Fair Isaac Corp., a San Jose based company and producer of the FICO credit score, announced August 6th they will no longer calculate paid medical debts against consumers. This will be the new FICO-9 credit score model and will be available to lenders this fall. Not all lenders will be using the new score, so not all consumers will benefit immediately from these changes. Experian announced they have already implemented these changes for certain products they offer to lenders. The move follows months of discussions between credit industry heavy-weights and the Consumer Financial Protection Bureau (CFPB). The CFPB was born from the Dodd-Frank Act in 2010 following the “too big to fail” financial collapse. The CFPB was given charge to look out for consumers where the industry players have failed. They have been producing memos and public reports for many months indicating the negative scoring of medical collection debt was unfair to consumers and hurts too many people, and they may write rules requiring scoring companies ignore paid medical debts.
In the US Congress, bills have been proposed to do just this. Now that FICO scores will not include paid medical debts, it looks like the threats of Congress and the CFPB have made that wish come true without having to pass a law or write a rule. The threat was enough to get business to make the changes. It is likely only a matter of time before the other credit bureaus follow suit and all scores negate paid medical debts.
So – is this a good thing or a bad thing? If you are a consumer who pays their medical debts, its a great thing! You will likely qualify for credit where others in the same position failed in the past. What about us, the collection company? Probably a good thing. We process thousands of “disputes” from consumers who have paid their bills and think that is enough to remove those items from their credit report. Now they are correct, and we will be able to offer that to people as a positive when they pay their bill. We should also see the time and cost of processing disputes go down.
Is it a good thing for the credit industry and other consumers who normally pay their bills? That has yet to be seen, but we have a recent example of the federal government requiring the credit industry to loosen their reigns and allow more people to get credit than had not qualified in the past. Do you remember the “housing bubble”? Lets look at the macro economic factors that created this horrendous time period in our country’s economy:
As long ago as 1997, I remember reading a credit trade publication discussing the US Congresses’ new program to allow Freddie MAC and Fannie Mae to make loans to people based on their credit score. For those old enough to remember buying a home before 1997, you may recall the weeks it took to review documents, submit applications, testimony, give blood, and offer up more collateral than the home was worth. Congress came to the consumer’s rescue and told banks – “just use the credit score”. Brilliant! Now we could prequalify for a home in minutes. Someone forgot to tell Congress that credit scores are built on the probability of a consumer defaulting on a consumer loan over the next 2 years with a contract length at no more than 7 years. Not exactly the same thing as a 30 year mortgage.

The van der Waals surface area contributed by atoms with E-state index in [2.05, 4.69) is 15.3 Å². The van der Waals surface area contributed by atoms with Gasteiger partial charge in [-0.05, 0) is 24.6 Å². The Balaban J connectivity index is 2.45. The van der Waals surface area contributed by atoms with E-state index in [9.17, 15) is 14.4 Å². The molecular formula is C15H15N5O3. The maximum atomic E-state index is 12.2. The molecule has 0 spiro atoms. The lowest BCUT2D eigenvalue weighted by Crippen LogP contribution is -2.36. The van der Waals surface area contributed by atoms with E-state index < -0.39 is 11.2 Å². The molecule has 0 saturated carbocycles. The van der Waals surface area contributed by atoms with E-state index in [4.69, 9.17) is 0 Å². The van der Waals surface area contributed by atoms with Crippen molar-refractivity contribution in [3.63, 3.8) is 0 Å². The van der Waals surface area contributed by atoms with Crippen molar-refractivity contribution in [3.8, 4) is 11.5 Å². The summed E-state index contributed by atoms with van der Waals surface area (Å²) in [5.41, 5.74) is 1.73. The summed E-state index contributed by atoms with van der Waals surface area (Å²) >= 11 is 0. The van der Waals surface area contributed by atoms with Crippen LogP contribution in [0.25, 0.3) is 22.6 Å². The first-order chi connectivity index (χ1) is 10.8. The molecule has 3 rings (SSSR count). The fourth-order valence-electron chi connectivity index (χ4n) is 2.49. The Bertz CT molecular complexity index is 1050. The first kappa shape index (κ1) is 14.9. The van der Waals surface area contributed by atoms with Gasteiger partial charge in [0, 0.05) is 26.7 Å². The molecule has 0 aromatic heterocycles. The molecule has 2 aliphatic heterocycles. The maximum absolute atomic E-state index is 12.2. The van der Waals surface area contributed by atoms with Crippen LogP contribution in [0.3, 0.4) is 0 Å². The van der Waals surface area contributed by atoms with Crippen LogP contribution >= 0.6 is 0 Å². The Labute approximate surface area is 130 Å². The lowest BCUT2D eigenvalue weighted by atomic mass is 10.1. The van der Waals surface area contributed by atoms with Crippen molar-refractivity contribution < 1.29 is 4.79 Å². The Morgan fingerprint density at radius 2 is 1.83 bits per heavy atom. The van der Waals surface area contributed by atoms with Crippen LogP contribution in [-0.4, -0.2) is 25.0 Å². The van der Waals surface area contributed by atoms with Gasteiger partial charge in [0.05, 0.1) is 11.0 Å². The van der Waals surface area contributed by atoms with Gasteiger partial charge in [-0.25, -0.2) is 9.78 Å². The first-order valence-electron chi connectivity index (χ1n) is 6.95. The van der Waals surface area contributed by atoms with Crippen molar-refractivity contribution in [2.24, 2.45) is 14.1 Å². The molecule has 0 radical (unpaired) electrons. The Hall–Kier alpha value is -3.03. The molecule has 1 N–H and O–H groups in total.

Anyway, the Clinton Administration pushed it forward. Not to be outdone, the Bush Administration pushed it again, with President Bush himself saying in a speech it was the American Dream to be a homeowner. Congress fell in love with the plan and told Freddie and Fannie to max it out. The Bush treasury Department was getting nervous and wanted to audit Freddie and Fannie, but the Congress told the Administration to mind their own business and there is nothing to see here. That $15 million bonus to the head of Freddie was just fine! Then they told the big banks and mortgage companies to quit bothering with some of those details in the credit application, like verifying income and residency. Just make the loans! Everyone loves owning a home and home values were skyrocketing! It was spectacular everywhere!
Following WWII, the average household home ownership (according to IRS tax return figures) has been around 64%, give or take a percentage. At the height of the bubble, that number was 75%! It’s a lot of homes to move to get back to the balance of 64% homeownership in the US, and we continue to see record high foreclosures and sales, slowing down only enough to keep the price from falling through the floor again. Now banks are accused of keeping “zombie foreclosures” – foreclosing the home but not taking legal ownership so as to not have to take the loss of the loan and then try to sell another home in a glutted marketplace.
So – is it a good thing? Like most things the federal government makes happen, its a good thing in the short run while politicians get the votes of those they “helped”. Will it create a new “credit bubble”, with more consumers getting credit who really shouldn’t? It appears we are all going to find out together.
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